The second very prominent character in this book is the captain’s son Marshall.  At the novel’s beginning the captain and his wife, Miss Martha, have two children: Marshall, eleven, and Sally, four.  Soon after Lavinia’s arrival at the plantation, she encounters the two, the boy pushing his sister, seated in a swing hung from the branch of a large oak tree.  They are immediately curious about her.  She is white!  She lives with the slaves!  Later encounters reveal that Sally is a generous, open-hearted child willing to share her toys.  Marshall demonstrates learned prejudice.  As the story progresses, we discover that Marshall views Belle, Lavinia’s immediate mentor, with hatred.  First, Belle is a slave.  Second, Marshall does not know that Belle is his half-sister.  He and his mother – Miss Martha – witnessing the captain’s affection for Belle, believe that Belle is the captain’s lover.  Miss Martha, suffering from deep depression, takes laudanum.  Marshall blames Belle for his mother’s condition.
Later, we meet Mr. Waters, Marshall’s tutor.  We learn that Waters is sexually abusing Marshall.  The slaves know this aw well.  The captain does not.  Marshall suffers terribly from the abuse.  Eventually, he asks his father to be sent away to a school in Williamsburg.  The father refuses, believing that the boy needs to learn discipline.  At this point in the story Marshall is a sympathetic character.  The slave population view him as such.  But Marshall is developing a fierce temper.  Having been sexually abused again, he is standing near the swing with his sister when Lavinia and Mama’s twin girls (Lavinia’s playmates) come upon them.  Sally insists that Marshall push her.  He refuses and heads for the big house.  Seeing Mr. Waters watching them from the house, Sally calls to the tutor.  “‘Mr. Waters, Mr. Waters, … tell Marshall to push me on the swing.’”  Seeing Waters approach, Marshall pushes fiercely.  In response to her calls for him to stop, Marshall pushes each successive time harder.  She falls off the swing and is killed.   Waters blames Ben, one of Mama’s adult children, for the accident.  Rankin, the overseer, and several white men, savagely beat Ben.  They cut off one of his ears in an attempt to force Ben to confess.  Confronted by the captain – after Lavinia has told him what she has seen -- Waters insists that Marshall had told him the lie of whom had been at fault.
Waters becomes even more high-handed.  He abuses Marshall in the privy.  Lavinia sees Waters kicking him.  Marshall is in a dazed condition after Waters has left.  Lavinia runs to the Kitchen House to get help.  Mama’s husband (“Papa”) and Ben take Marshall to his room in the big house and guard the door.  Waters demands entrance.  They refuse to obey him; “‘we stayin’ here with Masta Marshall till the cap’n get home.’”  Waters leaves.  Ben goes into hiding.  Rankin, in league with Waters, looks for Ben.  Waters attempts to force himself on Mama’s eldest daughter Dory.  Ben kills him.  Waters’s body is burned, and its remains are put in the bottom of the privy.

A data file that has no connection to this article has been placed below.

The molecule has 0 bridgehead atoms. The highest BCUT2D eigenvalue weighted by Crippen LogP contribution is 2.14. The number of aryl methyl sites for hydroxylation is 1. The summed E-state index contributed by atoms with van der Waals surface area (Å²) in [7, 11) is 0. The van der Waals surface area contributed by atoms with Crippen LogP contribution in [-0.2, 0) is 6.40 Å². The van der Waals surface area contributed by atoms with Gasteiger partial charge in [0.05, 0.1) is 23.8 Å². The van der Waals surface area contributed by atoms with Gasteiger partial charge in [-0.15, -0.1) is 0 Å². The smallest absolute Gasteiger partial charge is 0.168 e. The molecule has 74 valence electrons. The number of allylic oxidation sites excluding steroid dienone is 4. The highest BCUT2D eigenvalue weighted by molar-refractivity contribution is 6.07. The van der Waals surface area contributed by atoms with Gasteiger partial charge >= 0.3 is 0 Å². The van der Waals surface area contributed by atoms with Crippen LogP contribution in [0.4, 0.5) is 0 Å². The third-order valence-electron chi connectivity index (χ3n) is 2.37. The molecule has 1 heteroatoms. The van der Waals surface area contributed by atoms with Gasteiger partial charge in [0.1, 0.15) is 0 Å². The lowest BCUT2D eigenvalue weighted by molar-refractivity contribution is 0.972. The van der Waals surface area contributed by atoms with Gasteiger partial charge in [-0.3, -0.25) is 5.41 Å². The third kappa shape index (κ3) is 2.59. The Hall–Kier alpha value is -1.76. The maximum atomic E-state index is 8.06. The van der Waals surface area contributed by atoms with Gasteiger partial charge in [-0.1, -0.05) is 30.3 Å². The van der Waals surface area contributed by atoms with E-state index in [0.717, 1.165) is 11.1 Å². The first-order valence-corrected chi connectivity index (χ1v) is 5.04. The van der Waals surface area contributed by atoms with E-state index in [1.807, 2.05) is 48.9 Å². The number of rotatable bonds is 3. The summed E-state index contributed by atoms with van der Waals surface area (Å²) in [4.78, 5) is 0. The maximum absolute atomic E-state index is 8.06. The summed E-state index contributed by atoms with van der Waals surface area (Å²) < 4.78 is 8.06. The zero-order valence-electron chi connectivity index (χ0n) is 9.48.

While Rankin is investigating Waters’s disappearance, Marshall and Lavinia have a conversation.  Marshall wants to know why Waters’s room has been cleaned out and where the tutor has gone.  She tells him that Waters has “gone to see the debil.”  He realizes belatedly that she means the “devil.”  “‘Don’t start talking like that,’ he said.  ‘You’re not one of them.’”  He calls the slaves “stupid.”  “‘Not Belle,’ I said, ready to inform him of her reading skills.”  Marshall calls Belle “a yella whore.  … ‘Don’t trust any of them,’ he said.  ‘They’ll turn on you the minute you turn your back …  the ones closest to you.  They’ll kill you when you sleep.’”  Lavinia wants to know who had said that.  “Waters and Rankin,’ he said.  ‘It happens all the time.  They told me about plenty of slaves killing their masters.  You’ve got to learn to control them before they kill all of us.’” 
From this moment on, Marshall is a repugnant character.  During the captain’s time at sea, Marshall and Rankin spend considerable time together.  Rankin turns Marshall into an alcoholic.  The captain, after his return, sends Marshall to Williamsburg to live with his wife’s sister and her lawyer husband and to attend William and Mary College.  The slaves at Tall Oaks worry about the time when the captain dies and Marshall becomes their master.
Eventually, Miss Martha and Lavinia are taken to Williamsburg to live with Martha’s sister’s family, Lavinia to be trained to become a proper Southern lady.  It is at this juncture that I felt the author had begun using her characters as pawns to permit her, eventually, to place Lavinia, at the age of seventeen, mistress of Tall Oaks.   I felt that the events that lead to this occurrence were unacceptably contrived.  To have Lavinia become mistress, the author made her suddenly weak-willed.  Lavinia rationalizes her foolish decisions.  She finds Marshall’s attentions – despite all that she has witnessed about him during her childhood -- acceptable.  Because I no longer respected her, what happens to her after her return to Tall Oaks ceased to matter that much.  Because Lavinia no longer seemed to be a believable character, the events involving her that affected the slave population seemed, consequently, counterfeit.
Nevertheless, Kathleen Grissom demonstrated throughout the novel strong command of narration and dialogue.  Her characterizations, for the most part, are excellent.  Hers was an ambitious undertaking.  She should be commended for that.  Other readers may very well have a different opinion of what I found to be disappointing.